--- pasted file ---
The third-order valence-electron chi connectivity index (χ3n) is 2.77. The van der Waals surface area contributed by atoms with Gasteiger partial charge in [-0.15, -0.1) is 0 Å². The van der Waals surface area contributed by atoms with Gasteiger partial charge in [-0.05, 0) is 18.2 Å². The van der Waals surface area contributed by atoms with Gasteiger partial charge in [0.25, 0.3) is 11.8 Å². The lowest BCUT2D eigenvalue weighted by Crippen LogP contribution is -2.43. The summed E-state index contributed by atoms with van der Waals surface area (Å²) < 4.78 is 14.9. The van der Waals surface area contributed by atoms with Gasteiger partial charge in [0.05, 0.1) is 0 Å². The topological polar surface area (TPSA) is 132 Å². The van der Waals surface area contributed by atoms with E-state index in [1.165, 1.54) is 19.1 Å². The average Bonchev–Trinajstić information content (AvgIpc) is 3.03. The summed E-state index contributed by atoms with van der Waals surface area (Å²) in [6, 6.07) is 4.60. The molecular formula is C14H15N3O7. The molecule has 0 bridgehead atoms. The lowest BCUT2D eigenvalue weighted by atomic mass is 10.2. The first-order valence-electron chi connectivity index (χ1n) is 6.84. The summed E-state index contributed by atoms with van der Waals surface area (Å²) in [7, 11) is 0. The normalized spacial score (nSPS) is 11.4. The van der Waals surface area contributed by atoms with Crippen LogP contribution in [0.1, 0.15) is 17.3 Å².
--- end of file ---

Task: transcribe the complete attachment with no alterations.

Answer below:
The third-order valence-electron chi connectivity index (χ3n) is 2.77. The van der Waals surface area contributed by atoms with Gasteiger partial charge in [-0.15, -0.1) is 0 Å². The van der Waals surface area contributed by atoms with Gasteiger partial charge in [-0.05, 0) is 18.2 Å². The van der Waals surface area contributed by atoms with Gasteiger partial charge in [0.25, 0.3) is 11.8 Å². The lowest BCUT2D eigenvalue weighted by Crippen LogP contribution is -2.43. The summed E-state index contributed by atoms with van der Waals surface area (Å²) < 4.78 is 14.9. The van der Waals surface area contributed by atoms with Gasteiger partial charge in [0.05, 0.1) is 0 Å². The topological polar surface area (TPSA) is 132 Å². The van der Waals surface area contributed by atoms with E-state index in [1.165, 1.54) is 19.1 Å². The average Bonchev–Trinajstić information content (AvgIpc) is 3.03. The summed E-state index contributed by atoms with van der Waals surface area (Å²) in [6, 6.07) is 4.60. The molecular formula is C14H15N3O7. The molecule has 0 bridgehead atoms. The lowest BCUT2D eigenvalue weighted by atomic mass is 10.2. The first-order valence-electron chi connectivity index (χ1n) is 6.84. The summed E-state index contributed by atoms with van der Waals surface area (Å²) in [7, 11) is 0. The normalized spacial score (nSPS) is 11.4. The van der Waals surface area contributed by atoms with Crippen LogP contribution in [0.1, 0.15) is 17.3 Å².